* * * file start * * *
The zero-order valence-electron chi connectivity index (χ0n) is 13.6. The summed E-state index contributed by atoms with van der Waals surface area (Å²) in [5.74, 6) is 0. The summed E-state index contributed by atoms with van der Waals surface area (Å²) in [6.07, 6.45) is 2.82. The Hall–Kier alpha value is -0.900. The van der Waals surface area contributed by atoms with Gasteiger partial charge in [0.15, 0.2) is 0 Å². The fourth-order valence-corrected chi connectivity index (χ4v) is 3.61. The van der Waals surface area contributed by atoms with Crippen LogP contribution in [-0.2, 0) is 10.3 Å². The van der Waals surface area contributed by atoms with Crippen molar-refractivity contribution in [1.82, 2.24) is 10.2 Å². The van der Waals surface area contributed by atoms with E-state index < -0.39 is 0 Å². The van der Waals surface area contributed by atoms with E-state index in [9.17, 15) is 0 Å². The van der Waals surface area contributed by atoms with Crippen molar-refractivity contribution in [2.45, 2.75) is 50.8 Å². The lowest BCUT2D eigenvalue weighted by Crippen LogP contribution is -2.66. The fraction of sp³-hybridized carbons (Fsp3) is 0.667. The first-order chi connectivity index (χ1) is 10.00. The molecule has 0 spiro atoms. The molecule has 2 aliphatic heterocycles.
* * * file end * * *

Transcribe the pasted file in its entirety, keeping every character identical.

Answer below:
The zero-order valence-electron chi connectivity index (χ0n) is 13.6. The summed E-state index contributed by atoms with van der Waals surface area (Å²) in [5.74, 6) is 0. The summed E-state index contributed by atoms with van der Waals surface area (Å²) in [6.07, 6.45) is 2.82. The Hall–Kier alpha value is -0.900. The van der Waals surface area contributed by atoms with Gasteiger partial charge in [0.15, 0.2) is 0 Å². The fourth-order valence-corrected chi connectivity index (χ4v) is 3.61. The van der Waals surface area contributed by atoms with Crippen LogP contribution in [-0.2, 0) is 10.3 Å². The van der Waals surface area contributed by atoms with Crippen molar-refractivity contribution in [1.82, 2.24) is 10.2 Å². The van der Waals surface area contributed by atoms with E-state index < -0.39 is 0 Å². The van der Waals surface area contributed by atoms with E-state index in [9.17, 15) is 0 Å². The van der Waals surface area contributed by atoms with Crippen molar-refractivity contribution in [2.45, 2.75) is 50.8 Å². The lowest BCUT2D eigenvalue weighted by Crippen LogP contribution is -2.66. The fraction of sp³-hybridized carbons (Fsp3) is 0.667. The first-order chi connectivity index (χ1) is 10.00. The molecule has 0 spiro atoms. The molecule has 2 aliphatic heterocycles.